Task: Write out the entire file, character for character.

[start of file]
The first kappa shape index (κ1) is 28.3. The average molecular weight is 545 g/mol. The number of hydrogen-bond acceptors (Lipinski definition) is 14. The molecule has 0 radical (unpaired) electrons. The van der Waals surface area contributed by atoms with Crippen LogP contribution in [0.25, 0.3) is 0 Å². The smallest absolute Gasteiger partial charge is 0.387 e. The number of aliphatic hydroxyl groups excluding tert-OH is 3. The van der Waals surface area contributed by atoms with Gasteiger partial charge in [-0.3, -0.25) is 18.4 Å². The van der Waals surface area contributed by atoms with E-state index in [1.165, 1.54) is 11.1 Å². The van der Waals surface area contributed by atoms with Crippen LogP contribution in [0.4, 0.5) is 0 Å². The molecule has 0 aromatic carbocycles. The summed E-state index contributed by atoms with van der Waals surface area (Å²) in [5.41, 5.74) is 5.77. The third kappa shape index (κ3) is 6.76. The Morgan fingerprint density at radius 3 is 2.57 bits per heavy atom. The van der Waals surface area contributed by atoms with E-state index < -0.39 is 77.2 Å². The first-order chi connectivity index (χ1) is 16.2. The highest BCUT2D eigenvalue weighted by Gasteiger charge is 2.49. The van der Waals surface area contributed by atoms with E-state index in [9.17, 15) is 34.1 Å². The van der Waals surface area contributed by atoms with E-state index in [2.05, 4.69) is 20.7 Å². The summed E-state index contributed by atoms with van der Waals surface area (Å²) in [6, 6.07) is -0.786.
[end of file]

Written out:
The first kappa shape index (κ1) is 28.3. The average molecular weight is 545 g/mol. The number of hydrogen-bond acceptors (Lipinski definition) is 14. The molecule has 0 radical (unpaired) electrons. The van der Waals surface area contributed by atoms with Crippen LogP contribution in [0.25, 0.3) is 0 Å². The smallest absolute Gasteiger partial charge is 0.387 e. The number of aliphatic hydroxyl groups excluding tert-OH is 3. The van der Waals surface area contributed by atoms with Gasteiger partial charge in [-0.3, -0.25) is 18.4 Å². The van der Waals surface area contributed by atoms with E-state index in [1.165, 1.54) is 11.1 Å². The van der Waals surface area contributed by atoms with Crippen LogP contribution in [0.4, 0.5) is 0 Å². The molecule has 0 aromatic carbocycles. The summed E-state index contributed by atoms with van der Waals surface area (Å²) in [5.41, 5.74) is 5.77. The third kappa shape index (κ3) is 6.76. The Morgan fingerprint density at radius 3 is 2.57 bits per heavy atom. The van der Waals surface area contributed by atoms with E-state index < -0.39 is 77.2 Å². The first-order chi connectivity index (χ1) is 16.2. The highest BCUT2D eigenvalue weighted by Gasteiger charge is 2.49. The van der Waals surface area contributed by atoms with E-state index in [9.17, 15) is 34.1 Å². The van der Waals surface area contributed by atoms with E-state index in [2.05, 4.69) is 20.7 Å². The summed E-state index contributed by atoms with van der Waals surface area (Å²) in [6, 6.07) is -0.786.